By Mandy Parsons
The Harvard T.H. Chan School of Public Health reports that an estimated 9% of the US population, or 28.8 million Americans, will have an eating disorder (ED) in their lifetime.
Furthermore, 10,200 deaths each year are the direct result of an eating disorder.
Researchers agree that eating disorders are caused by complex biological, genetic, behavioral, and social factors. However, recent studies have turned a spotlight on the link between trauma and eating disorders.
One such study published by the National Institutes of Health (NIH) found the frequency of potentially traumatic events (PTEs) to be 92.2% in patients with anorexia and 98% among those who suffered from bulimia.
A potentially traumatic event, according to the Diagnostic and Statistical Manual of Mental Disorders, Fifth Edition (DSM-5), is one where an individual is exposed to actual or threatened death, severe injury, or sexual violence. Approximately one-half of all adults living in the United States will experience at least one traumatic event in their lives.
You may be wondering, What types of traumatic events lead to EDs? How does trauma affect our relationship with food and body image? And, Can these challenges be overcome?
Types of Traumas Associated with Eating Disorders
Featured by the National Eating Disorders Association (NEDA), eating disorder expert Dr. Carolyn Coker Ross explains that eating disorders are rarely only about food and eating habits. She has found that most EDs have a root cause which, in many cases, is untreated and unresolved trauma.
There are many types of traumas associated with EDs. Ross cites neglect, sexual assault and harassment, physical abuse, emotional abuse, and bullying, among others. She specifies that child sexual abuse is a widely recognized risk factor for childhood trauma and eating disorders.
Complex trauma and eating disorders are also thought to be linked. Complex trauma, as defined by The National Child Traumatic Stress Network (NCTSN), describes “both children’s exposure to multiple traumatic events — often of an invasive, interpersonal nature—and the wide-ranging, long-term effects of this exposure.”
The most commonly experienced traumas in the aforementioned NIH study of women with eating disorders were life-threatening illness, death of a close person or family member, and sexual assault (as a child or an adult) by a stranger or family member.
Meadows Senior Fellow Jenni Schaeffer talks about trauma and eating disorders in our Beyond Theory podcast. She recalls how her own eating disorder was a “smoke screen,” creating diversion from her inability to face the trauma of rape.
How Trauma Impacts Your Relationship with Food
“The exact mechanism for why trauma contributes to the development of an eating disorder is unclear,” says Ross. “What is known is that trauma can cause a disruption in the nervous system which may make it difficult for individuals to manage their emotions.”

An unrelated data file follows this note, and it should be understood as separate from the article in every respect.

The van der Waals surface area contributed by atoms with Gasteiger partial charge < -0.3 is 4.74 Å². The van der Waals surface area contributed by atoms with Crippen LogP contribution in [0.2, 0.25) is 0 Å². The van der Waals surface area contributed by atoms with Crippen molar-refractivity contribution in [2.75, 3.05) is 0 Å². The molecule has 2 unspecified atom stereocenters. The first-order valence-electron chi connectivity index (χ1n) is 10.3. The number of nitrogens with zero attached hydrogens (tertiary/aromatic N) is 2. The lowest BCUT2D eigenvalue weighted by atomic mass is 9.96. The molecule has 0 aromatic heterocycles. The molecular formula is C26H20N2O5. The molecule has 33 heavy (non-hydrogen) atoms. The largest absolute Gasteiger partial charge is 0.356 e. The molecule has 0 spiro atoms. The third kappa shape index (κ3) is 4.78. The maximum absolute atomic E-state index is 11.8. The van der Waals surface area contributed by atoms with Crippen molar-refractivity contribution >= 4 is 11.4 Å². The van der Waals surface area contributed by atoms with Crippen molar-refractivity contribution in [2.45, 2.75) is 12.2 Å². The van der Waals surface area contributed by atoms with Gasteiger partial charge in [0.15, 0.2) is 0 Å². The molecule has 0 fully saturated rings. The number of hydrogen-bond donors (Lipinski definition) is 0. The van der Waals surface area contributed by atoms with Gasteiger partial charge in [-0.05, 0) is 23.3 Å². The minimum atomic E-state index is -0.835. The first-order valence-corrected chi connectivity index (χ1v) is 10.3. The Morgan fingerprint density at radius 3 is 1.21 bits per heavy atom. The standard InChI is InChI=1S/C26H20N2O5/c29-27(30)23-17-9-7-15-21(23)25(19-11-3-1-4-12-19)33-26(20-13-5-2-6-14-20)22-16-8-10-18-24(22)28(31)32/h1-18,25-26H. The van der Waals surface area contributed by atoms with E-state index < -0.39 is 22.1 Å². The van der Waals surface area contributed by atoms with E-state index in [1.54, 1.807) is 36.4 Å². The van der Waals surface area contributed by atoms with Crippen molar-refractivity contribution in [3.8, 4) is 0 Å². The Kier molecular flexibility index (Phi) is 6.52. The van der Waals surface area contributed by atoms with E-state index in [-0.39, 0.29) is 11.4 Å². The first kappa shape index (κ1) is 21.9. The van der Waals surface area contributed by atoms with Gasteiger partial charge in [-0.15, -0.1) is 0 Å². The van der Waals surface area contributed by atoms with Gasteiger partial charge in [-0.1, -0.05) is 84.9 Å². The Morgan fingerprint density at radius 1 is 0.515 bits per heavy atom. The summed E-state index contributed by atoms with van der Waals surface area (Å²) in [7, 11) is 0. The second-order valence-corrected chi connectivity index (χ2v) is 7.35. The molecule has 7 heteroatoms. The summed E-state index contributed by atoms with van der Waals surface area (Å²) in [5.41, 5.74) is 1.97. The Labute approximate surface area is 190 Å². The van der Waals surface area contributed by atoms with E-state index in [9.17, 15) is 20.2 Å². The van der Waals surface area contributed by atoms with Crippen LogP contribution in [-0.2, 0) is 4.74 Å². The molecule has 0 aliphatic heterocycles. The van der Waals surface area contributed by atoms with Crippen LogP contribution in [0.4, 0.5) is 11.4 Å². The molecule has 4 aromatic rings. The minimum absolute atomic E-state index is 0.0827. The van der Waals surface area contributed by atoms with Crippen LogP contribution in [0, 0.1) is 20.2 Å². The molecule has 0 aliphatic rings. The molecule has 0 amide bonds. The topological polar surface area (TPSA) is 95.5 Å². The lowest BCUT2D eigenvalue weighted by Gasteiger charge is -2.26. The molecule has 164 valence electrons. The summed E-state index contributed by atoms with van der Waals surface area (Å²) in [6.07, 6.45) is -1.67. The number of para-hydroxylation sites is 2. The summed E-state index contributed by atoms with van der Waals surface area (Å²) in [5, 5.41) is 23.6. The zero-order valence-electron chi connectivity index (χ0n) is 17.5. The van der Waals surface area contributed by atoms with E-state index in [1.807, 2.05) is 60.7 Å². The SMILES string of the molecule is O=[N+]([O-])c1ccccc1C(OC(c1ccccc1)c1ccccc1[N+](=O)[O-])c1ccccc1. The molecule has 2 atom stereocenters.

And when we don’t have the capacity for difficult thoughts and feelings, we find other ways to cope. This often includes destructive behaviors like disordered eating and substance abuse.
Similarly, those who suffer trauma often feel a loss of control over their circumstances. Restricting food or becoming overly concerned about body image may be your attempt to regain control. In the instance of sexual trauma, for example, victims might intentionally gain or lose significant weight in an effort to make themselves less attractive.
Another important trauma-food connection is the relationship between post-traumatic stress disorder (PTSD) and eating disorders. The American Psychiatric Association (APA) defines PTSD as “a psychiatric disorder that may occur in people who have experienced or witnessed a traumatic event, series of events, or set of circumstances.”
Not all people with PTSD have an eating disorder; however, again, the previously cited study found the prevalence of PTSD in ED patients to be 24.3%. This finding and many others suggest that PTSD and eating disorders are correlated.
Schaeffer’s own trauma story is evidence of this theory. “Having an eating disorder at that time made me more vulnerable,” she says. “It was an ember for PTSD. It started the flame because I didn’t have a coping strategy to deal with the trauma.”
You Can Overcome
Whether you are struggling with an eating disorder caused by trauma or another underlying issue, it’s critical to identify and address the source.
Just like there are signs you may be battling an eating disorder, trauma and PTSD exhibit symptoms as well. Consider the following prompts:
- Do you experience persistent, frightening, and recurring memories of the event?
- Are you having trouble sleeping?
- Do you feel consistently numb or detached?
- Are you unusually angry or are having angry outbursts?
- Are you easily startled?
- Are you unable to function at work, home, or socially?
If the above sounds familiar and you currently have an eating disorder, your ED may be trauma related. Fortunately, there is hope.
Help Is Available at The Meadows Ranch
Schaeffer recommends finding a facility like The Meadows Ranch that not only treats eating disorders but also trauma and other co-occurring conditions. This multifaceted approach is proven to be the most effective for lasting healing.
At The Meadows Ranch we know that recovery from an eating disorder is possible because we see it every day. Reach out now to find hope and healing. We can help you find a healthy, balanced, and purposeful life.